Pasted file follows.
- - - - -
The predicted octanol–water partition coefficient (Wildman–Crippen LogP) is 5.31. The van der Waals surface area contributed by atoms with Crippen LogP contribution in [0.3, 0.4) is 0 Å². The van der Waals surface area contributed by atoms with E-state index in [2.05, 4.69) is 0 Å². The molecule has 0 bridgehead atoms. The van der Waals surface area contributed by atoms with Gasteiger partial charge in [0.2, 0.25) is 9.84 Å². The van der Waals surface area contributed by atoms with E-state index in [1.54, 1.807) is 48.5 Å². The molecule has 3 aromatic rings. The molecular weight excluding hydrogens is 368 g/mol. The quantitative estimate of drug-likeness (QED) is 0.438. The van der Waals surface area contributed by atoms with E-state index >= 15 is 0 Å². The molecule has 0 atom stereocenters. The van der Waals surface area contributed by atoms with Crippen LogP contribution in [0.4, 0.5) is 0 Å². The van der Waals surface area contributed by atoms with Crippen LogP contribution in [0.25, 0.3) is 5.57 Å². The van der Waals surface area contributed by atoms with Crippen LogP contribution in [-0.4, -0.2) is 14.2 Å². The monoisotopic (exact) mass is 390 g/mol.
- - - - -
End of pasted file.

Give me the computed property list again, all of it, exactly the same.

The predicted octanol–water partition coefficient (Wildman–Crippen LogP) is 5.31. The van der Waals surface area contributed by atoms with Crippen LogP contribution in [0.3, 0.4) is 0 Å². The van der Waals surface area contributed by atoms with E-state index in [2.05, 4.69) is 0 Å². The molecule has 0 bridgehead atoms. The van der Waals surface area contributed by atoms with Gasteiger partial charge in [0.2, 0.25) is 9.84 Å². The van der Waals surface area contributed by atoms with E-state index in [1.54, 1.807) is 48.5 Å². The molecule has 3 aromatic rings. The molecular weight excluding hydrogens is 368 g/mol. The quantitative estimate of drug-likeness (QED) is 0.438. The van der Waals surface area contributed by atoms with E-state index >= 15 is 0 Å². The molecule has 0 atom stereocenters. The van der Waals surface area contributed by atoms with Crippen LogP contribution in [0.4, 0.5) is 0 Å². The van der Waals surface area contributed by atoms with Crippen LogP contribution in [0.25, 0.3) is 5.57 Å². The van der Waals surface area contributed by atoms with Crippen LogP contribution in [-0.4, -0.2) is 14.2 Å². The monoisotopic (exact) mass is 390 g/mol.